People With Diabetes Less Likely to Spot Dangerous A-Fib: Study

News Picture: People With Diabetes Less Likely to Spot Dangerous A-Fib: Study
FRIDAY, Nov. 12, 2021 (HealthDay News)

If they have diabetes, people with atrial fibrillation (a-fib) are less likely to notice symptoms of the common heart rhythm disorder. They also tend to have a higher risk of serious complications, a new study finds.

"It is remarkable to find that patients with diabetes had a reduced recognition of atrial fibrillation symptoms," said study co-author Dr. Tobias Reichlin, a professor of cardiology at Bern University Hospital in Switzerland.

Failure to spot those symptoms "may result in a delayed diagnosis of atrial fibrillation, and, consequently, more complications such as stroke. Our findings raise the question of whether patients with diabetes should be routinely screened for atrial fibrillation," Reichlin said.

At least 2.7 million people in the United States have a-fib, which can lead to blood clots, stroke, heart failure and other heart-related complications. That number of people is expected to rise to 12.1 million by 2030.

Type 1 and 2 diabetes are among a number of chronic conditions that increase the risk of the heart rhythm disorder, so researchers decided to investigate whether a-fib symptoms and complications differ between people with and without diabetes.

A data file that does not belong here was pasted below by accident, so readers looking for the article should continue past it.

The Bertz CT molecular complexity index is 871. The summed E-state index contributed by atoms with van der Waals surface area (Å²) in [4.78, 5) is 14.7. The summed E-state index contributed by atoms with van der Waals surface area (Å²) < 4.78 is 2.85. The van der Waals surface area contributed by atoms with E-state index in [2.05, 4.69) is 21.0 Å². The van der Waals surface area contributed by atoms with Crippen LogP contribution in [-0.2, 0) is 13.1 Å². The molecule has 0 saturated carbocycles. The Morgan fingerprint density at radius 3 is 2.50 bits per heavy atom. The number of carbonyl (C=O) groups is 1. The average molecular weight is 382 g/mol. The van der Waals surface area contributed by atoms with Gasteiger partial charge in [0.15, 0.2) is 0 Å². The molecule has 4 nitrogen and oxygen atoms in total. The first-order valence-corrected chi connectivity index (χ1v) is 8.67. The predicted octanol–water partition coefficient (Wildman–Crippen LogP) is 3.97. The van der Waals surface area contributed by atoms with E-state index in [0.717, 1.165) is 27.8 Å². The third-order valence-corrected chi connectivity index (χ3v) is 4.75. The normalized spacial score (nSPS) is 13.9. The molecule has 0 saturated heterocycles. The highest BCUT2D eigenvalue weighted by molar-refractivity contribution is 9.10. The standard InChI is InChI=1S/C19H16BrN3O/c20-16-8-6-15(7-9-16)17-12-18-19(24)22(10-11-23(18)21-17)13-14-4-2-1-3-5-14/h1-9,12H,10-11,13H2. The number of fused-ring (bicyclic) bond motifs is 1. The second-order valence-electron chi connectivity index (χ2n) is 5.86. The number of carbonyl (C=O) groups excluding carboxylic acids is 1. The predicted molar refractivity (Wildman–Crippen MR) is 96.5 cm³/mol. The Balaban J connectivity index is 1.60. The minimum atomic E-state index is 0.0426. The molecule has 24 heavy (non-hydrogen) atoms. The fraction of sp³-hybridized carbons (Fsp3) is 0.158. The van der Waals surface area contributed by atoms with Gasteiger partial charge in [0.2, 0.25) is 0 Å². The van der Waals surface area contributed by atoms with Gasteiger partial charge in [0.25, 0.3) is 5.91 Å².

The study included more than 2,400 a-fib patients in Switzerland, with an average age of about 74. About 17% had diabetes.

Compared to those without diabetes, a-fib patients with diabetes were 25% less likely to recognize common symptoms of atrial fibrillation, such as rapid heartbeat. They were also three times more likely to have high blood pressure; 55% more likely to have had heart attacks; about twice as likely to have heart failure, and 39% more likely to have a stroke. And they were 75% more likely to have cognitive, or mental, impairment.

Those with diabetes also had more mobility problems. They were less able to look after themselves and to do normal activities than those without diabetes, according to the study. The results were published Nov. 10 in the Journal of the American Heart Association.

This study "can provide insights on improving the management of atrial fibrillation and prevention of its complications," Reichlin said in a journal news release.

More information

The Heart Rhythm Society has more on atrial fibrillation.

SOURCE: Journal of the American Heart Association, news release, Nov. 10, 2021

Robert Preidt

MedicalNews
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